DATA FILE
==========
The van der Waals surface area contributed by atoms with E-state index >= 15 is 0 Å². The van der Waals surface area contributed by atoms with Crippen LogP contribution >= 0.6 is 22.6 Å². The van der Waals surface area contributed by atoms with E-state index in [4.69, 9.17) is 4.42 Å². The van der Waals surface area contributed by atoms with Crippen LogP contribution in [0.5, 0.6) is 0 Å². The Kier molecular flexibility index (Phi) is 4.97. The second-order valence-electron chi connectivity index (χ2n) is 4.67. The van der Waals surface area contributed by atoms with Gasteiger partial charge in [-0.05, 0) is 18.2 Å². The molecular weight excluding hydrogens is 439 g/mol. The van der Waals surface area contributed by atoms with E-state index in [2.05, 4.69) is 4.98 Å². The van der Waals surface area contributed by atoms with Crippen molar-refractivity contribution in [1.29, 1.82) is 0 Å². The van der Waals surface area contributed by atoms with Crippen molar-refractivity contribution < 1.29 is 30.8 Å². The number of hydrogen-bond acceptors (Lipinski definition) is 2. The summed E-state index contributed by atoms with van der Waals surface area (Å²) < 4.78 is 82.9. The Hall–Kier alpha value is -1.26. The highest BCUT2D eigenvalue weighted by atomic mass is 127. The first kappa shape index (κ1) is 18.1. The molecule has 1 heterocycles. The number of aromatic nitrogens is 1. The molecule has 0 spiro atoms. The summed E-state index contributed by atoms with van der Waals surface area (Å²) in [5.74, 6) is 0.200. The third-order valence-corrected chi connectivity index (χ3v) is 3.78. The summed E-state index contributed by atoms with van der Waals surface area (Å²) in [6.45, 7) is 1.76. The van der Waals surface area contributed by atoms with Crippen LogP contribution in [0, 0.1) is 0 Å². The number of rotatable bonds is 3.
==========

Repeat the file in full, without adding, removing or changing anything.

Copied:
The van der Waals surface area contributed by atoms with E-state index >= 15 is 0 Å². The van der Waals surface area contributed by atoms with Crippen LogP contribution >= 0.6 is 22.6 Å². The van der Waals surface area contributed by atoms with E-state index in [4.69, 9.17) is 4.42 Å². The van der Waals surface area contributed by atoms with Crippen LogP contribution in [0.5, 0.6) is 0 Å². The Kier molecular flexibility index (Phi) is 4.97. The second-order valence-electron chi connectivity index (χ2n) is 4.67. The van der Waals surface area contributed by atoms with Gasteiger partial charge in [-0.05, 0) is 18.2 Å². The molecular weight excluding hydrogens is 439 g/mol. The van der Waals surface area contributed by atoms with E-state index in [2.05, 4.69) is 4.98 Å². The van der Waals surface area contributed by atoms with Crippen molar-refractivity contribution in [1.29, 1.82) is 0 Å². The van der Waals surface area contributed by atoms with Crippen molar-refractivity contribution < 1.29 is 30.8 Å². The number of hydrogen-bond acceptors (Lipinski definition) is 2. The summed E-state index contributed by atoms with van der Waals surface area (Å²) < 4.78 is 82.9. The Hall–Kier alpha value is -1.26. The highest BCUT2D eigenvalue weighted by atomic mass is 127. The first kappa shape index (κ1) is 18.1. The molecule has 1 heterocycles. The number of aromatic nitrogens is 1. The molecule has 0 spiro atoms. The summed E-state index contributed by atoms with van der Waals surface area (Å²) in [5.74, 6) is 0.200. The third-order valence-corrected chi connectivity index (χ3v) is 3.78. The summed E-state index contributed by atoms with van der Waals surface area (Å²) in [6.45, 7) is 1.76. The van der Waals surface area contributed by atoms with Crippen LogP contribution in [0, 0.1) is 0 Å². The number of rotatable bonds is 3.